How were these strategy lessons reflected in the VPAS negotiation?
We spent a good deal of time at the beginning coming up with a straightforwardly simple statement of purpose, where we achieved an optimal balance around three things. First, everyone at the table agreed that maximizing patient outcomes and patient access to the best medicines would help the government control its budgetary exposure and raise industry incentives to innovate – a “win-win” proposition. The second common thread was to keep the UK innovating as a global center for biopharmaceutical investment in treatments for unmet medical needs, with government and industry contributing their fair share in making that happen. The third was to reiterate that pursuit of the other two goals should be consistent with a realistic view of the financial constraints on the NHS.
The focus on ensuring a sustainable industry was evident in addressing the problems of smaller companies in striving to innovate while confronting regulations that inhibit their growth. All of us agreed that this was something that required resolution through the VPAS – and we brought forward some special pro-growth provisions that ended up in the final text. But the debate within the industry got more challenging when the discussion moved on to the overall state of competition in the UK drugs market, and whether it made sense to introduce exemptions to the VPAS payment mechanism, such as when branded products are subject to very aggressive local tendering and procurement rules.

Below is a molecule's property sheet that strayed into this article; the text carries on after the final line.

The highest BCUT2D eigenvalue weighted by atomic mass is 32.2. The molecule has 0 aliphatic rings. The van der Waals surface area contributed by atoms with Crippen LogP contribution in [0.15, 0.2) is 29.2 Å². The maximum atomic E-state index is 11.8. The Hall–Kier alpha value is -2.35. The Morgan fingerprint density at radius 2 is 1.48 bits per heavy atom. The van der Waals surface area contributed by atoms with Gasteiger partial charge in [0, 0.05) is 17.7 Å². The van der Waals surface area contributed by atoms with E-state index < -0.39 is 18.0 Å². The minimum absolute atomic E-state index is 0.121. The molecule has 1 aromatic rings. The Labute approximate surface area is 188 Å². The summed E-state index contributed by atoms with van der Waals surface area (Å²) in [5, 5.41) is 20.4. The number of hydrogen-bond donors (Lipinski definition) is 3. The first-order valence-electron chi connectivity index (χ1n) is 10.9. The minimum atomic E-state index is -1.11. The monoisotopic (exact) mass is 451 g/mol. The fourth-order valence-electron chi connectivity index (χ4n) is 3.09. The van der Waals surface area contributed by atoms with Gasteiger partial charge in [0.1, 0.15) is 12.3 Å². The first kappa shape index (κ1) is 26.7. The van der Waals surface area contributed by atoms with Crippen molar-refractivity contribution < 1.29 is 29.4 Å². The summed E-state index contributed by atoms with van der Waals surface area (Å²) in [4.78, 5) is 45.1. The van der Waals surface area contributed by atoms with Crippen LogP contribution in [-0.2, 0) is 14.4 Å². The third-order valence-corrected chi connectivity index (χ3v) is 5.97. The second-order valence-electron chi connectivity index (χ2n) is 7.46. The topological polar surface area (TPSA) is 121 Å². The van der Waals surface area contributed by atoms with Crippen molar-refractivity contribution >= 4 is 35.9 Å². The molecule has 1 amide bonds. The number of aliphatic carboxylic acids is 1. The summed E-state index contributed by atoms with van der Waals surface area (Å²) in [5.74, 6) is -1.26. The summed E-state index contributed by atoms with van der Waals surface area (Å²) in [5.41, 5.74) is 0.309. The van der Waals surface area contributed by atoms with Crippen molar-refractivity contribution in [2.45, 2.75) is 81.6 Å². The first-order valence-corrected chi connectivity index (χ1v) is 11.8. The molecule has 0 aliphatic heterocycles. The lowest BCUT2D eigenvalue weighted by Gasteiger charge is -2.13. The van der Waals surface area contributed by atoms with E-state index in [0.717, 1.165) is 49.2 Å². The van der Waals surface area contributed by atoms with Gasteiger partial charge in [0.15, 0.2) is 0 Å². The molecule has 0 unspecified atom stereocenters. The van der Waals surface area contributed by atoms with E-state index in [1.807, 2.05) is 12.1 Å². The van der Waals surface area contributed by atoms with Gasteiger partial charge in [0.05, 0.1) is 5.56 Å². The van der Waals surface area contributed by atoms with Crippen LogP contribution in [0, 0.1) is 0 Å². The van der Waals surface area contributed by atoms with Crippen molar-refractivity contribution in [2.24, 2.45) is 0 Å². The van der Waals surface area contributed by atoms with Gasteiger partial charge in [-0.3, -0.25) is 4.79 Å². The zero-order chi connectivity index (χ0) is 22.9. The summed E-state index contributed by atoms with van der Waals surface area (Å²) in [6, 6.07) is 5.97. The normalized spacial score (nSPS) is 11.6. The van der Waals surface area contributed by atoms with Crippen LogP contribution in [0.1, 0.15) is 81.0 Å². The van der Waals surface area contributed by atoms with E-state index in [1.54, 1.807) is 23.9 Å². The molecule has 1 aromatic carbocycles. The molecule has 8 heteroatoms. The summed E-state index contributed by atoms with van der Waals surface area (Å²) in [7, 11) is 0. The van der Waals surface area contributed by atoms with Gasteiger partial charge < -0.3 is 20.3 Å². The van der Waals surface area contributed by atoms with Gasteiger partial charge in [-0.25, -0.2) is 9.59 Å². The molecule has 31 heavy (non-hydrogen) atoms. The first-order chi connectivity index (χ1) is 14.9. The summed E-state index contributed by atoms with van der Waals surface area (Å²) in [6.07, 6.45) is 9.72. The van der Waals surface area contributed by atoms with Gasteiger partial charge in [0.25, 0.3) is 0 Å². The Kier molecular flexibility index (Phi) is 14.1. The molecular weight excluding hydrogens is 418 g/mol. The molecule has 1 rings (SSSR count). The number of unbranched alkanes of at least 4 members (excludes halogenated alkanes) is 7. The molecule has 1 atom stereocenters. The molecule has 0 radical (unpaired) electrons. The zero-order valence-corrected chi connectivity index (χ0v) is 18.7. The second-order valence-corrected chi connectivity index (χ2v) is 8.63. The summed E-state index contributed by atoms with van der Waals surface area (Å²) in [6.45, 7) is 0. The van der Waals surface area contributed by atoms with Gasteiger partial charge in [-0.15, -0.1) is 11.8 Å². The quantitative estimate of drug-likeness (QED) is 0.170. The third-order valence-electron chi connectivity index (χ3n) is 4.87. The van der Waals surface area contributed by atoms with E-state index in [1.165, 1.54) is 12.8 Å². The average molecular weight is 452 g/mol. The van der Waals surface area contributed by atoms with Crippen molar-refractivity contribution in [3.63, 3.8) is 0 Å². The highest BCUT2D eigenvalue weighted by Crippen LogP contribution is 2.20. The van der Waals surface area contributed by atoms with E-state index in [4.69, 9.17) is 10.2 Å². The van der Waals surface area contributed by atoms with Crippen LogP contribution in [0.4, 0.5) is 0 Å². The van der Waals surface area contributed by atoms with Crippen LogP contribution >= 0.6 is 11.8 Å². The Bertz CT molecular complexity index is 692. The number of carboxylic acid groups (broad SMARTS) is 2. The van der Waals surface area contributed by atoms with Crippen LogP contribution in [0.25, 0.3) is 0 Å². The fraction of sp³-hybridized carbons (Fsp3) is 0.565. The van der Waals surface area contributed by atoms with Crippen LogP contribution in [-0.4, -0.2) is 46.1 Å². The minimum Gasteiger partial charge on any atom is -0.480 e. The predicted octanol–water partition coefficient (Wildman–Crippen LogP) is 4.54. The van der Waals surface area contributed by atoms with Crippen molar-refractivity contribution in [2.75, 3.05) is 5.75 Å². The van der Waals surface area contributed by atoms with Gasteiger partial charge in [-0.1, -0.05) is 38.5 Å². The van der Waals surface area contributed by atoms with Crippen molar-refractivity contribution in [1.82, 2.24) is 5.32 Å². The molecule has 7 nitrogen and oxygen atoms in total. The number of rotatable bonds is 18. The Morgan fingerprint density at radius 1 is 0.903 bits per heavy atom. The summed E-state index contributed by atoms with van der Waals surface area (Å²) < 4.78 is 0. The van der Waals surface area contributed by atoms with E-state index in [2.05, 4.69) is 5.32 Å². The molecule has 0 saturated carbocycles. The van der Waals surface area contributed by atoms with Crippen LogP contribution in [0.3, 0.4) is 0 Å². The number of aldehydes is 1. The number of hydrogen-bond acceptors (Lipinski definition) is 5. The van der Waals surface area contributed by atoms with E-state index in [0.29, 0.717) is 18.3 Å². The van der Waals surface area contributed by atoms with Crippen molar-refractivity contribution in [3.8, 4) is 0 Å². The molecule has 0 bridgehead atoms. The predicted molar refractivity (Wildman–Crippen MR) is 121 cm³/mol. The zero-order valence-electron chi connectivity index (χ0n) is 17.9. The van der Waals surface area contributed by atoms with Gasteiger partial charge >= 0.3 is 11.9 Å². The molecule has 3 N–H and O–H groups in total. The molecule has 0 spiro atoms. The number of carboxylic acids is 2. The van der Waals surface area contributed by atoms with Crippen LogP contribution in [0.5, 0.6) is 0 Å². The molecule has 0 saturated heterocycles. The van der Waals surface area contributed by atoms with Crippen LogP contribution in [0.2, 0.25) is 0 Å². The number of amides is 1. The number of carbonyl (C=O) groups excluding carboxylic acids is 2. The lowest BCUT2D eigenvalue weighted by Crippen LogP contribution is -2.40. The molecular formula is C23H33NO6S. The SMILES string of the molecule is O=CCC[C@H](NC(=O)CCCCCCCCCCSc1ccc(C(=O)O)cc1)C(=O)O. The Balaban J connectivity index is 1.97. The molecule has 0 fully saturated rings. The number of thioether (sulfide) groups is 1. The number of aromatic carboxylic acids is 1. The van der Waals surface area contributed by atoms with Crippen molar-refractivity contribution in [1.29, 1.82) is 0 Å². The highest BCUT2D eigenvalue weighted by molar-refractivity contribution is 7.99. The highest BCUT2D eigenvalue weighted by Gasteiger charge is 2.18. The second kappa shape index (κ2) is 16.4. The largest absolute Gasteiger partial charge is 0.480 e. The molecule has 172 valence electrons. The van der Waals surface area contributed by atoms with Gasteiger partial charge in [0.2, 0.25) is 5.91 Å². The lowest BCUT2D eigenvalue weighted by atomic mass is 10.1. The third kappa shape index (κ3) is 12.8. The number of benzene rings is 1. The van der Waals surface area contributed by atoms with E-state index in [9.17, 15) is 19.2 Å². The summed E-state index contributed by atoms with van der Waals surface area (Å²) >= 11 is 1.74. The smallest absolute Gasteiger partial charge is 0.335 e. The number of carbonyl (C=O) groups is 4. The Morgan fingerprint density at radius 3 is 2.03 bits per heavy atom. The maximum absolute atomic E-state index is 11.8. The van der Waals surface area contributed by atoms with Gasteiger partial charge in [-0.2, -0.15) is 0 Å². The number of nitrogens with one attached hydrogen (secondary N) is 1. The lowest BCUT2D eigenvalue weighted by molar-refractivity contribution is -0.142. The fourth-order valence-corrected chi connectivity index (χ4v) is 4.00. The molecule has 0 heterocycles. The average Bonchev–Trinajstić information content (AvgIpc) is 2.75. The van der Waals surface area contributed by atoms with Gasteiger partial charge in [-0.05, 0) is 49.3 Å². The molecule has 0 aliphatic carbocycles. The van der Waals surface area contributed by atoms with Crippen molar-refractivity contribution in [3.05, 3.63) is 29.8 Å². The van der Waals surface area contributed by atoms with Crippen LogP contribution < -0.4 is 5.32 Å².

Now, some of our members thought this was a strong argument. The challenge was that, with so much of the branded market now being subject to a high degree of competition, if those parts had been excluded, the only segment left would have been the very medicines the industry agreed to protect the most – innovation! VPAS had to be inclusive in referencing innovation and to work for every one of our members – if it was to work at all. The ability to coalesce around this principle kept us on course toward an agreement whose simple takeaway message is to prioritize drug innovation in the health system. The lesson is you don’t succeed as a negotiating team unless your principles and your objectives are seamlessly aligned.